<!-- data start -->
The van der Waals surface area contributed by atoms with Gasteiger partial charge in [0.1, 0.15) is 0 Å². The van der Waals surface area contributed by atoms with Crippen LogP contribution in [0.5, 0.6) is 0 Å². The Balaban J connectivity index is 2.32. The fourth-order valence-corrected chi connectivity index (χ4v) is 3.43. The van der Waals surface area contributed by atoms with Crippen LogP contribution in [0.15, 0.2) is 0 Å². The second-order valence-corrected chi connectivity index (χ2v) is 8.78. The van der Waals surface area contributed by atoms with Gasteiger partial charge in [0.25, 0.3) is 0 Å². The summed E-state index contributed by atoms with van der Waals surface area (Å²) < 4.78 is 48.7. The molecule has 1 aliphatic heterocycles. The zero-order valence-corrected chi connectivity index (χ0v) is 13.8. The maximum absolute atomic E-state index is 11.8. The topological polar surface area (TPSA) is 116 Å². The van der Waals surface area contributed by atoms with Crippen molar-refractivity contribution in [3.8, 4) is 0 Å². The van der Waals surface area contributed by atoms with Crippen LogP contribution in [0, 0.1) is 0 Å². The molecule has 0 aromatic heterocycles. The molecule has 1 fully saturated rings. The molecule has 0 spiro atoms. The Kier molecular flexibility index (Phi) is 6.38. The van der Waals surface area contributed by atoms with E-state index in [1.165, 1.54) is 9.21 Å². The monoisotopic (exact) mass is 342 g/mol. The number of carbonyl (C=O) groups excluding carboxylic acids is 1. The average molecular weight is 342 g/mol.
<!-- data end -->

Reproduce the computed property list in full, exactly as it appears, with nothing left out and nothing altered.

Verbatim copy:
The van der Waals surface area contributed by atoms with Gasteiger partial charge in [0.1, 0.15) is 0 Å². The van der Waals surface area contributed by atoms with Crippen LogP contribution in [0.5, 0.6) is 0 Å². The Balaban J connectivity index is 2.32. The fourth-order valence-corrected chi connectivity index (χ4v) is 3.43. The van der Waals surface area contributed by atoms with Crippen LogP contribution in [0.15, 0.2) is 0 Å². The second-order valence-corrected chi connectivity index (χ2v) is 8.78. The van der Waals surface area contributed by atoms with Gasteiger partial charge in [0.25, 0.3) is 0 Å². The summed E-state index contributed by atoms with van der Waals surface area (Å²) < 4.78 is 48.7. The molecule has 1 aliphatic heterocycles. The zero-order valence-corrected chi connectivity index (χ0v) is 13.8. The maximum absolute atomic E-state index is 11.8. The topological polar surface area (TPSA) is 116 Å². The van der Waals surface area contributed by atoms with Crippen molar-refractivity contribution in [3.8, 4) is 0 Å². The van der Waals surface area contributed by atoms with Crippen LogP contribution in [0, 0.1) is 0 Å². The molecule has 0 aromatic heterocycles. The molecule has 1 fully saturated rings. The molecule has 0 spiro atoms. The Kier molecular flexibility index (Phi) is 6.38. The van der Waals surface area contributed by atoms with E-state index in [1.165, 1.54) is 9.21 Å². The monoisotopic (exact) mass is 342 g/mol. The number of carbonyl (C=O) groups excluding carboxylic acids is 1. The average molecular weight is 342 g/mol.